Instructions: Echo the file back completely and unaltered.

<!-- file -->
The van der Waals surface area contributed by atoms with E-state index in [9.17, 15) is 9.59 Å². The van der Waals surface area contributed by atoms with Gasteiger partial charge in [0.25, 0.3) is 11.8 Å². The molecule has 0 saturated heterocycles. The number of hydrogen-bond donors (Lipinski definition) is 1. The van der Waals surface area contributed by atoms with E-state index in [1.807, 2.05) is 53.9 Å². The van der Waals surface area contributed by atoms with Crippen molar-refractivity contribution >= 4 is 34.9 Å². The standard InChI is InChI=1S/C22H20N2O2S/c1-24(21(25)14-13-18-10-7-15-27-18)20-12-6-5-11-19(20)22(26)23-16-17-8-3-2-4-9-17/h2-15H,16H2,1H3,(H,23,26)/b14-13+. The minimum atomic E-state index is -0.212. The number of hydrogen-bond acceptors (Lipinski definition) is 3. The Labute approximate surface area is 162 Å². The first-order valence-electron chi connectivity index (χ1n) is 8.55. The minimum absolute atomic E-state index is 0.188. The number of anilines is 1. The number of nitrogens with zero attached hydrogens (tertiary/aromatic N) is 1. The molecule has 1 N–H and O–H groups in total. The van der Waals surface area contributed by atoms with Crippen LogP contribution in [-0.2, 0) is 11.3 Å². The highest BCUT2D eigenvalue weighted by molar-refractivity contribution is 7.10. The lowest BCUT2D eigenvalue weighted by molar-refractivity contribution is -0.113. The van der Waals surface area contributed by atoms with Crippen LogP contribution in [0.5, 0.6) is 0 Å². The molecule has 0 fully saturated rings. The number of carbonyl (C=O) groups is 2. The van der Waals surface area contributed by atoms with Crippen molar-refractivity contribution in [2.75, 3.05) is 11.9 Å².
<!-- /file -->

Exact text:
The van der Waals surface area contributed by atoms with E-state index in [9.17, 15) is 9.59 Å². The van der Waals surface area contributed by atoms with Gasteiger partial charge in [0.25, 0.3) is 11.8 Å². The molecule has 0 saturated heterocycles. The number of hydrogen-bond donors (Lipinski definition) is 1. The van der Waals surface area contributed by atoms with E-state index in [1.807, 2.05) is 53.9 Å². The van der Waals surface area contributed by atoms with Crippen molar-refractivity contribution >= 4 is 34.9 Å². The standard InChI is InChI=1S/C22H20N2O2S/c1-24(21(25)14-13-18-10-7-15-27-18)20-12-6-5-11-19(20)22(26)23-16-17-8-3-2-4-9-17/h2-15H,16H2,1H3,(H,23,26)/b14-13+. The minimum atomic E-state index is -0.212. The number of hydrogen-bond acceptors (Lipinski definition) is 3. The Labute approximate surface area is 162 Å². The first-order valence-electron chi connectivity index (χ1n) is 8.55. The minimum absolute atomic E-state index is 0.188. The number of anilines is 1. The number of nitrogens with zero attached hydrogens (tertiary/aromatic N) is 1. The molecule has 1 N–H and O–H groups in total. The van der Waals surface area contributed by atoms with Crippen LogP contribution in [-0.2, 0) is 11.3 Å². The highest BCUT2D eigenvalue weighted by molar-refractivity contribution is 7.10. The lowest BCUT2D eigenvalue weighted by molar-refractivity contribution is -0.113. The van der Waals surface area contributed by atoms with Crippen LogP contribution in [0.5, 0.6) is 0 Å². The molecule has 0 fully saturated rings. The number of carbonyl (C=O) groups is 2. The van der Waals surface area contributed by atoms with Crippen molar-refractivity contribution in [2.75, 3.05) is 11.9 Å².